Almost Studio, composed of Booth and co-founder Anthony Gagliardi, began designing the boutique in August 2019. Located on the ground floor of a five storey brick building built in 1900, the space previously housed a laundromat whose walls were lined with washers, dryers, folding tables, and kinetic clothing racks.
The firm extracted all appliances, existing ceiling tiles, and a low tile platform encircling the space. The original grey concrete floor was patched and sealed, the ceiling was completely replaced to accommodate duct work for a new HVAC system, the space was previously unventilated and without air conditioning, and the glass storefront was framed in stainless steel; an open, albeit narrow rectangular space resulted.
Almost Studio’s principal challenge was to ‘generate a spatial logic that allowed the store to feel cohesive, while also inserting an enfilade of individualised areas within the irregular and narrow space’, says Gagliardi. The firm also aimed to express the dynamic playfulness of Liang’s clothing line in architectural form, as well as nod to the aesthetic and spatial qualities of the original laundromat.
The organisational strategy conceived by Almost Studio hinges on a series of spatial and material layers that distinguish different areas and uses, a programme Booth describes as ‘a stage set with overlapping backdrops’. Arranged linearly from the front of the store to the back, these areas include clothing display and shopping, point of sale, dressing rooms and bathroom, and kitchen and office.
Upon entering the boutique, one first encounters the shopping area, which is 60 ft ft long and telescopes from 20 ft wide to as narrow as 12 ft wide in some areas. Distinctive custom clothing rods made from raw, cold-rolled steel line both walls, extending back from the storefront window to the point of sale and dressing rooms. The display system is both playful and industrial, combining a straight rod and a second irregular rod that loops, rises, and dives around it. The rod’s playfully meandering route alludes to the original laundromat’s clothing conveyors; the jungle gyms found on local Chinatown playgrounds, and the balance of utility and whimsy expressed in Liang’s clothing. Functionally, the curved rod also provides opportunities to display special pieces and create secondary spaces.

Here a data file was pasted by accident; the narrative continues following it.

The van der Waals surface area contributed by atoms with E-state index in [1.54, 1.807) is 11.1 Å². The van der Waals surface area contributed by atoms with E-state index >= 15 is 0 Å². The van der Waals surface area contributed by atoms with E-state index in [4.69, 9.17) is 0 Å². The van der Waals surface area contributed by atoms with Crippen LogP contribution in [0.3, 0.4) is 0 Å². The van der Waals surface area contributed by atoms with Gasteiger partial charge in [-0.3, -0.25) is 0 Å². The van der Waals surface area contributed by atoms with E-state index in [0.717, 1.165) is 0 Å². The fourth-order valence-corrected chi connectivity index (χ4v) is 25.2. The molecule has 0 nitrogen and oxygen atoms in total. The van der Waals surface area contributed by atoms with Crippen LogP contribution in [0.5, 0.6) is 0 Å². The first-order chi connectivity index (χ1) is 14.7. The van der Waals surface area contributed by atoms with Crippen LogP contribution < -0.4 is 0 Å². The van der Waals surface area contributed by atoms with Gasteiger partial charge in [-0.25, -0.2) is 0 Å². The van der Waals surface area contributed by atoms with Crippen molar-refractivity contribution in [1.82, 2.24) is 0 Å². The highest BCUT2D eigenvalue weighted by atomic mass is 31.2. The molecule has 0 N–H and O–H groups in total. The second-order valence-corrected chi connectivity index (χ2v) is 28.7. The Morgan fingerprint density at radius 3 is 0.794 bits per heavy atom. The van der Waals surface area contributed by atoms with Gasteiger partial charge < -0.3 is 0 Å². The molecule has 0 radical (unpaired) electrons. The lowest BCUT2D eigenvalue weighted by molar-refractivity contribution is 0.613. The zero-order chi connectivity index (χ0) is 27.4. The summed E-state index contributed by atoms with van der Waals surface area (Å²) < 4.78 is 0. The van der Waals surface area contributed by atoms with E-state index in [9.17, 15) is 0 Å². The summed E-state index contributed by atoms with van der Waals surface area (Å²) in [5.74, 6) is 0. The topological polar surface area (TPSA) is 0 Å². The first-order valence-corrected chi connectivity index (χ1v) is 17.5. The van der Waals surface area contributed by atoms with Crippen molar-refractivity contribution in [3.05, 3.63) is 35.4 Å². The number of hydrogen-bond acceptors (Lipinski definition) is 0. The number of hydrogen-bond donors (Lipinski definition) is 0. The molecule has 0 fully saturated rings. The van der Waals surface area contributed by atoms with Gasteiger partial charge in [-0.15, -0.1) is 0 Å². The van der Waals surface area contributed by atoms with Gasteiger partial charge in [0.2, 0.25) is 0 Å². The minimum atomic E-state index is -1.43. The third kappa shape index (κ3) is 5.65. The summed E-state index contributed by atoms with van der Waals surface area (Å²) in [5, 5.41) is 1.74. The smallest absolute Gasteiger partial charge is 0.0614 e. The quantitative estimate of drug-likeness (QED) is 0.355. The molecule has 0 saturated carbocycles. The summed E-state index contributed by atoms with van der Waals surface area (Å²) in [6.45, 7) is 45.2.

As the rods extend towards the rear, they intersect with a trio of metal mesh curtains, shaped like halved archways, which suspend from the ceiling. These segment the shopping area into three rooms, display system, point of sale, and dressing rooms, while still maintaining transparency between them. A cylindrical void cuts the mesh curtains on an angle leading to the point of sale and dressing rooms, amplifying the perceived depth of the space through a forced perspective as they recede into the back of the boutique.
Throughout the shopping area, the walls are left in a transitional state. Pink primer, usually embedded behind a top coat of paint, is left exposed and covered with pencil marks from the construction process, spackling, and scrawled measurements. The pink hue reads as playful and the pencil markings allude to a transparent design process, one that also manifests in Liang’s clothing, where hardware such as grommets, buttons, and zippers that are traditionally tucked away become visible decorative elements.
The material palette of the dressing rooms and bathroom, which are gathered into a single rectangular volume at the shopping area’s rear, also strike a balance between unfinished and finished, raw and refined, industrial and luxurious, utility and whimsy. While clad in raw plywood, doors open to reveal jewel-box interiors. Walls are encrusted with green granite tiles and custom mirrors by the design studio. Across from the dressing rooms, the point of sale is clad in lustrous green marble. The green stone that punctuates these areas also nods to Liang’s upbringing, the materials are a staple of her childhood homes and her father’s restaurants.
Moving further into the space, a polycarbonate sliding door and a thickened, arched threshold divides the public shopping area from the private, back-of-house kitchen and office. Passing through the door reveals a five feet by 10 ft stainless steel “sleeve,” into which a kitchenette, whose custom steel cabinetry draws from Chinatown’s industrial kitchens, and a cyclorama wall for efficient photoshoots are tucked. Just beyond, a large custom, natural canvas curtain wraps the office walls, hiding stainless steel storage shelves and creating distinction between the office and kitchenette. The curtain’s soft, albeit heavy folds simultaneously soften and compress the boutique’s back-of-house spaces.
Overall, the project extends the studio’s view that the built environment is always ‘in process, almost complete’, says Booth, ‘nothing is ever finished; a project is always becoming’. The boutique also offered a platform for the firm to continue exploring spatial and aesthetic references from outside of the canon, in this case, Chinatown kitchens, construction sites, laundromats, playgrounds, and fashion, and a play between high and low materials.